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STX sells its remaining %30

STX sells its remaining  %30
STX Europe has sold its minority share of bankrupt Wadan Yards to a Luxembourg-based financial institution.

STX Europe has sold its minority share of bankrupt Wadan Yards to a Luxembourg-based financial institution.

STX Europe has sold its minority share of bankrupt Wadan Yards to a Luxembourg-based financial institution.

Wadan Yards was created in mid-2008 when STX Europe, then known as Aker Yards, grouped its two German and single Ukrainian yard into a new entity and sold 70% of the ownership to a Russian investment firm for $458m.

STX Europe has now sold its remaining 30% to Mandataria Finance for an undisclosed sum, and no longer holds a stake in Wadan Yards.

The Korean company said the transaction is expected to result in a minor net gain versus book value and will be booked in STX Europe"s third quarter accounts.

STX Europe has also entered into an agreement with FLC West to settle certain outstanding issues under the agreements concerning the initial 70% sale to the Russian Investor.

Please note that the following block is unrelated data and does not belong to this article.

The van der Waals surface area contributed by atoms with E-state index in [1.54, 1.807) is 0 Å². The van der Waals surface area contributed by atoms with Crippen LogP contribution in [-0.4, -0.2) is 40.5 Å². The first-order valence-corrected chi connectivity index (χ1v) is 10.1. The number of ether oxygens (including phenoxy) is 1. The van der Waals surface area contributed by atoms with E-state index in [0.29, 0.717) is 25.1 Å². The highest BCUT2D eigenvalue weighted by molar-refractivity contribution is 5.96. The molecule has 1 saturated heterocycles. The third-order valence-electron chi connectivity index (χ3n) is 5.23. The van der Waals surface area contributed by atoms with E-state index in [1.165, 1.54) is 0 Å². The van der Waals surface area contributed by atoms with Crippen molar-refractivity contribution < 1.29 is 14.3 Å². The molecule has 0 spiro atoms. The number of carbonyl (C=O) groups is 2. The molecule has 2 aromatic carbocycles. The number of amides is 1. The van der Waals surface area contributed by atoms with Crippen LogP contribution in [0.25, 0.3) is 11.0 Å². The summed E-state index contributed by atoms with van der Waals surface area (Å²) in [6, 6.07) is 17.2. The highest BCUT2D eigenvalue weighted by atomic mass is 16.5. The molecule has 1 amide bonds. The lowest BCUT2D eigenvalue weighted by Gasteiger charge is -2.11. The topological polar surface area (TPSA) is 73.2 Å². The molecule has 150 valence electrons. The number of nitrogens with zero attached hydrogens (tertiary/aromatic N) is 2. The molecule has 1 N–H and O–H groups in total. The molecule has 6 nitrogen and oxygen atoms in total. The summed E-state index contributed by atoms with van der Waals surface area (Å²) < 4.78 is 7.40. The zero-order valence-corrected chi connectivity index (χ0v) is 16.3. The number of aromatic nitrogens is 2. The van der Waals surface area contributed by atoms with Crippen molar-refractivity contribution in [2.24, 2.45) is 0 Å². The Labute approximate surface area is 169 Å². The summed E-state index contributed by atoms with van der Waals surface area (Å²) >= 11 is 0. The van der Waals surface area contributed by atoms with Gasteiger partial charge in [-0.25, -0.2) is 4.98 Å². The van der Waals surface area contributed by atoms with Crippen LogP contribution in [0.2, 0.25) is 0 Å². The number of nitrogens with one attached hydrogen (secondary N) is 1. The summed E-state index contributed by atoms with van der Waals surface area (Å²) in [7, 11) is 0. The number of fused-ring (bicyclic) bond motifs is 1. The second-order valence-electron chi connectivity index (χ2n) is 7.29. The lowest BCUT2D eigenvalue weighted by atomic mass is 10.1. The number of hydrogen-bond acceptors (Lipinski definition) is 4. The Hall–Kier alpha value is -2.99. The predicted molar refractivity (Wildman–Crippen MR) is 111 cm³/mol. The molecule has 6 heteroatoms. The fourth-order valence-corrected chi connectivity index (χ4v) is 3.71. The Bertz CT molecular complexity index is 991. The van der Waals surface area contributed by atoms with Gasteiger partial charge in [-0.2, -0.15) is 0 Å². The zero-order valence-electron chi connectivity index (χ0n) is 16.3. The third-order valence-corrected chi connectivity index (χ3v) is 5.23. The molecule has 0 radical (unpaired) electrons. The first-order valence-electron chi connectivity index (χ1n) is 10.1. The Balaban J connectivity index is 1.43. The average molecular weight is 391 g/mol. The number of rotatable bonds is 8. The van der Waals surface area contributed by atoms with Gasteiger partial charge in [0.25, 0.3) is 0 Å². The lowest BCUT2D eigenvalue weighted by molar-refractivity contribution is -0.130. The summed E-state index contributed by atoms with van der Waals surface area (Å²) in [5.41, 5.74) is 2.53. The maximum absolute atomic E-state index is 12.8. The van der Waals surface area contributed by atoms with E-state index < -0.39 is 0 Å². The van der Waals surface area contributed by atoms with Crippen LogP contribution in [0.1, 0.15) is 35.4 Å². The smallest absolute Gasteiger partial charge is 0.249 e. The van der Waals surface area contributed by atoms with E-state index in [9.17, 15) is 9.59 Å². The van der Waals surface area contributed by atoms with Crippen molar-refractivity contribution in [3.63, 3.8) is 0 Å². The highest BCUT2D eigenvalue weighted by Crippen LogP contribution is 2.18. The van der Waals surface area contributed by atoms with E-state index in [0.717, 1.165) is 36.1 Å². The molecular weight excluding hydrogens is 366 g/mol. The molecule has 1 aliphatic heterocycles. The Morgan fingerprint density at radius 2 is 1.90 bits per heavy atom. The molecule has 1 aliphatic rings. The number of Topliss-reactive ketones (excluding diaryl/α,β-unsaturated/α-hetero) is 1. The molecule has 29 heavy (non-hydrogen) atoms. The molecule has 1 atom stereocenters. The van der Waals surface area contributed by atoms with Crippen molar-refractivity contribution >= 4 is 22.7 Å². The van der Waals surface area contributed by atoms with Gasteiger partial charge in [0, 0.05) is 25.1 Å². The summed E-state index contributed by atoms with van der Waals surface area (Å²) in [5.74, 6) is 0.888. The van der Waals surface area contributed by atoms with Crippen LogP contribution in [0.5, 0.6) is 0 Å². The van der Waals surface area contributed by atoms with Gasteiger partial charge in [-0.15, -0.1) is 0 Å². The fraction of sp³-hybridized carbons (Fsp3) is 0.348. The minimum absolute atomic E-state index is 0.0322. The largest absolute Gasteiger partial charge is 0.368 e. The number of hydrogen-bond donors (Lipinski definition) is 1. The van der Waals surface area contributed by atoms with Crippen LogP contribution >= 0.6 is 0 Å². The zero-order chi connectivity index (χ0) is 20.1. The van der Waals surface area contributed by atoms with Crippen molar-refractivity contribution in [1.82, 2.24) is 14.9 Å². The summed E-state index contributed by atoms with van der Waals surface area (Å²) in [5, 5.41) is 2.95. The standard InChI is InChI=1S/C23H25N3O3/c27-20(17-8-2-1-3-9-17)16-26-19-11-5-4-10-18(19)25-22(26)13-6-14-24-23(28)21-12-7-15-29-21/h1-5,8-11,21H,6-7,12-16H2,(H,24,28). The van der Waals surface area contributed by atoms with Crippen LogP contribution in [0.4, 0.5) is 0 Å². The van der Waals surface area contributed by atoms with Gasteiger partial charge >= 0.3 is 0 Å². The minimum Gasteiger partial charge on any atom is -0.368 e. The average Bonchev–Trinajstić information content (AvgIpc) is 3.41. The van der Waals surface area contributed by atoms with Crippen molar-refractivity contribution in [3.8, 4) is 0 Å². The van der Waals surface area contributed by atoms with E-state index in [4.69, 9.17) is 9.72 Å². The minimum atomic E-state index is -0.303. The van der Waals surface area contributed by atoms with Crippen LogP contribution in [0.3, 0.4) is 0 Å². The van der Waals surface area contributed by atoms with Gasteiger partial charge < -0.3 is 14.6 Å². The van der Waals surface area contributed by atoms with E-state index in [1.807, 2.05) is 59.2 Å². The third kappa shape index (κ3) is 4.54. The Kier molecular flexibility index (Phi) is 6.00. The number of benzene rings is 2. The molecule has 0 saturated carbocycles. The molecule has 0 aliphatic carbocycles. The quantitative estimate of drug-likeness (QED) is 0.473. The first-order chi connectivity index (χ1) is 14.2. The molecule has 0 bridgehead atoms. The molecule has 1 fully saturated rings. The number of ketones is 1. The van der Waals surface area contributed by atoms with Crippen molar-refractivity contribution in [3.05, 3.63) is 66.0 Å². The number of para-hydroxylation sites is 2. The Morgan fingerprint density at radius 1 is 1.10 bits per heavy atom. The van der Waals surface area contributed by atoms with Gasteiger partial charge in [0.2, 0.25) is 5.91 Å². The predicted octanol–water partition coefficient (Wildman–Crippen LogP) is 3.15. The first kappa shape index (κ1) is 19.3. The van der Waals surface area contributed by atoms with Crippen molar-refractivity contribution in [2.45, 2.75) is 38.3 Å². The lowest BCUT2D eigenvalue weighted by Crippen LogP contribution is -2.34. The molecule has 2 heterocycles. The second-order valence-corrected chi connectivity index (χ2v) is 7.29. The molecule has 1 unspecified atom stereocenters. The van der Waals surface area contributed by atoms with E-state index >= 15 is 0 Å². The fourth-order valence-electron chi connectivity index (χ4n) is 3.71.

Wadan has struggled financially since its formation. It secured a ?60m ($83.7m) bridging loan from the local German state of Mecklenburg-Vorpommern for the two German yards. Although the loan was Initially for only three months, parts of the loan have now been extended until October next year.

Wadan also secured loans for ?180m from German banks in February this year.

However last month Wadan announced it had filed for bankruptcy caused by ?unsettled questions at the shareholder level?, which led to the yards not being able to access downpayments of clients.

This angered the state prime minister of Mecklenburg-Vorpommern, who accused the FLC West and STX Europe of abandoning the yards by not being willing to meet the obligations for all the loan payments and guarantees the state and federal governments had given to the yards.

However, the two yards did succeed in securing a further loan last week.

A bank consortium has agreed to give a ?190m bankruptcy assets loan to the shipyards with the German government assuming 90% of the credit risks, while the bank consortium will take over the rest.


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